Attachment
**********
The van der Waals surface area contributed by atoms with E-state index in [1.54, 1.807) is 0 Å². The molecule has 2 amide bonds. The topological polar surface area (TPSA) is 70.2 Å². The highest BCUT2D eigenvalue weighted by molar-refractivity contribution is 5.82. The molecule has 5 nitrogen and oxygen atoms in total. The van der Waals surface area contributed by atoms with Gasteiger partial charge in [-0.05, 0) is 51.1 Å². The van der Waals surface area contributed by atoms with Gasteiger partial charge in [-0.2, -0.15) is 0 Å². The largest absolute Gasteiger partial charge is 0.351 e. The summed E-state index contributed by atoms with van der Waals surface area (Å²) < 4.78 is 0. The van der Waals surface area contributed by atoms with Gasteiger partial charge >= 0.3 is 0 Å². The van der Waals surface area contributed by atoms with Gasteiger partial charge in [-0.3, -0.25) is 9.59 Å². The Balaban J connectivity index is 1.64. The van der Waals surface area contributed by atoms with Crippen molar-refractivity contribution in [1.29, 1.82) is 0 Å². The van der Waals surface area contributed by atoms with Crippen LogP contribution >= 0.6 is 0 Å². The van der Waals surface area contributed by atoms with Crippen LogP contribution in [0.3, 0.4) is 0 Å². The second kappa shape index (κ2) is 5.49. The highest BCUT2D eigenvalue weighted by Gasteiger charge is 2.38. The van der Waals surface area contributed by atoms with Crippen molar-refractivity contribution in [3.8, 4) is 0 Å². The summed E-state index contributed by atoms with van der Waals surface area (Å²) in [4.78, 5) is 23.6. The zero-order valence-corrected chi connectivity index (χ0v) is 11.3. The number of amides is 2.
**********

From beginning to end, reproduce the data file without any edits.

The van der Waals surface area contributed by atoms with E-state index in [1.54, 1.807) is 0 Å². The molecule has 2 amide bonds. The topological polar surface area (TPSA) is 70.2 Å². The highest BCUT2D eigenvalue weighted by molar-refractivity contribution is 5.82. The molecule has 5 nitrogen and oxygen atoms in total. The van der Waals surface area contributed by atoms with Gasteiger partial charge in [-0.05, 0) is 51.1 Å². The van der Waals surface area contributed by atoms with Gasteiger partial charge in [-0.2, -0.15) is 0 Å². The largest absolute Gasteiger partial charge is 0.351 e. The summed E-state index contributed by atoms with van der Waals surface area (Å²) < 4.78 is 0. The van der Waals surface area contributed by atoms with Gasteiger partial charge >= 0.3 is 0 Å². The van der Waals surface area contributed by atoms with Gasteiger partial charge in [-0.3, -0.25) is 9.59 Å². The Balaban J connectivity index is 1.64. The van der Waals surface area contributed by atoms with Crippen molar-refractivity contribution in [1.29, 1.82) is 0 Å². The van der Waals surface area contributed by atoms with Crippen LogP contribution >= 0.6 is 0 Å². The van der Waals surface area contributed by atoms with Crippen LogP contribution in [0.3, 0.4) is 0 Å². The second kappa shape index (κ2) is 5.49. The highest BCUT2D eigenvalue weighted by Gasteiger charge is 2.38. The van der Waals surface area contributed by atoms with Crippen molar-refractivity contribution in [3.8, 4) is 0 Å². The summed E-state index contributed by atoms with van der Waals surface area (Å²) in [4.78, 5) is 23.6. The zero-order valence-corrected chi connectivity index (χ0v) is 11.3. The number of amides is 2.